Content with the Technical: Writing— Meaningful Growth and Habits

(Photograph courtesy of Ryan Snaadt via Unsplash)

Talking, learning, and thinking about writing are important steps in the process, especially as a new writer, these actions can be quite motivating, but they are no substitute for the hours and hours of actual writing it takes to grow. 

And eventually master the craft of writing. 

Let’s take a look at a few practices and try to identify some habits we can implement into our daily routines.

Project Focused

Free writing or automatic writing offers a wide range of benefits… from countering writer’s block to fleshing out larger ideas, but that’s not the style of writing we are concerned with today… we’ll cover that topic in more detail, later.

For now, we want to identify larger projects. This can be nearly anything, such as a technical document outlining the nature of Application Programming Interfaces (APIs)— a great entry for our professional portfolios, to new sales copy for an Amazon product list, and even creative projects like full-length poetry collections or prose. 

This type of project can’t be completed (with much success, anyway) in a single session. It will require us to engage in a lot of the tools we’ve discussed here already like effective research, outlining, and the dreaded (and seemingly endless) rounds of editing. 

More, this strategy will allow us to really set goals (completing projects) and mark our progress to identify growth. Accomplishments like these will motivate, so make sure to take a moment to identify these situations as well. Community makes this part easier, consider joining one (the interwebs are full of them). We can talk more about that one later, too! 

Daily Habit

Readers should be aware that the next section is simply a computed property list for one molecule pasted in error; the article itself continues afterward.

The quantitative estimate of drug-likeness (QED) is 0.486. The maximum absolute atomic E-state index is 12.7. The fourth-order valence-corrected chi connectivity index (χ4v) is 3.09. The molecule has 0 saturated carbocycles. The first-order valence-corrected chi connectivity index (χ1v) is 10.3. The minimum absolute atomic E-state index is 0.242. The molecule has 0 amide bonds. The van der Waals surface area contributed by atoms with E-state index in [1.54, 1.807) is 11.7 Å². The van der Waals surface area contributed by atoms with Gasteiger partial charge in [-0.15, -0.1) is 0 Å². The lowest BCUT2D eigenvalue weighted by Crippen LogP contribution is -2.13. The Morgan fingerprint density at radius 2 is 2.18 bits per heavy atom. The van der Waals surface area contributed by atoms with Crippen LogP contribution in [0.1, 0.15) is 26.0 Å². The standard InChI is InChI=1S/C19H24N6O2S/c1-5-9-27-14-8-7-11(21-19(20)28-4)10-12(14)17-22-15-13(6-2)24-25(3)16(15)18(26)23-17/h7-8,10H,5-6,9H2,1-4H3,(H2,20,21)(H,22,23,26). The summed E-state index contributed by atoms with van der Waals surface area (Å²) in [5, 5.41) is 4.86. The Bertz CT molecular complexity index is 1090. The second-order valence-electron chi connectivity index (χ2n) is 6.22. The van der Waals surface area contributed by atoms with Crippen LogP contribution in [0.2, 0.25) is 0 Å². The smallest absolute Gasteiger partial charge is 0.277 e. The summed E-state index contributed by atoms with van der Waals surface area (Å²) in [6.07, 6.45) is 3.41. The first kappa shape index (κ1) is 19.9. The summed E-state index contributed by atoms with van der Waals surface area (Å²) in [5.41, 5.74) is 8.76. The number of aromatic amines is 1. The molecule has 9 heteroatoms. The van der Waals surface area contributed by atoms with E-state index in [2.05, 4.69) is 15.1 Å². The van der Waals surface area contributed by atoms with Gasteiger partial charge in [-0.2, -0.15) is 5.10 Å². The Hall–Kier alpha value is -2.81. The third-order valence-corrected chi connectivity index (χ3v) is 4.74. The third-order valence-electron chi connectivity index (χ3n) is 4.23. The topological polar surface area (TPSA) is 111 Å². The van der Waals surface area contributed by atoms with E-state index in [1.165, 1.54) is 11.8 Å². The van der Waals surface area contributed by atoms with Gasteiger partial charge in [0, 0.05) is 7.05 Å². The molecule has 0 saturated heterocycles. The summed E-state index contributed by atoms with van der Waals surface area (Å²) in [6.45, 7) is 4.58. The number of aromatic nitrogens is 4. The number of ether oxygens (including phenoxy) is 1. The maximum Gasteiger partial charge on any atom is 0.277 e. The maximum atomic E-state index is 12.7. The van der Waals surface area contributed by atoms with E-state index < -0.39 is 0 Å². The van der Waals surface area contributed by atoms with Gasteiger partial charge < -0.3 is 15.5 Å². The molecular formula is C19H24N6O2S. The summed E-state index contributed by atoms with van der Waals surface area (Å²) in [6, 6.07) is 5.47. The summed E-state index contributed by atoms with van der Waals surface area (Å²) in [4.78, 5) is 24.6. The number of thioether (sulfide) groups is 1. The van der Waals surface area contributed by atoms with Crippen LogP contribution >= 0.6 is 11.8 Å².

Virtually every professional writer (especially the ones who are household names) adhere to a strict daily writing habit. We touched upon consistency in last week’s post— how reading habits will help us grow as writers, and our writing habits are equally important. 

We need to set a time and commit to a practice that is followed everyday. Our professional priorities in life are dictated by our actions, so this will only be as challenging as we allow it to be. 

Some recommend setting word count goals, adhering to a daily time frame, or completing individual project sections in each writing-session. This will vary by writer, so the correct approach will come as a product of trial and error. However, discovering what works will dramatically increase our capacity as writers. Don’t get discouraged by a few failed attempts.

A change in schedule may be necessary, especially for busy students and professionals trying to move up in their company. Consider waking up an hour early, and starting out the day with our newly developed (or still developing) writing routine. Of course, the timeframe will depend on the individual writer, and there is no “wrong time” to write… just make sure to do it everyday.

Ready to Publish – Editing

We can’t spend all of our time creating new content, part of our writing habit needs to account for time to edit. Check out this past post for a quick refresher!

Some can adhere to a strict standard, where editing time begins directly after writing time, and everything is quite formalized. Others prefer to begin a writing session by editing the previous day’s prose. And more still will argue for other methods, but what remains important is producing polished content. Closing the loop on rough drafts to final deliverables is a large learning curve, with countless pitfalls depending on the medium and genre, but like everything else… the more we practice, the easier it will become.

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Published by Jeffrey Graessley

Jeffrey Graessley is an R&D technical writer, poet and blogger (right here) @ Content with the Technical! Subscribe for weekly updates every Sunday morning!

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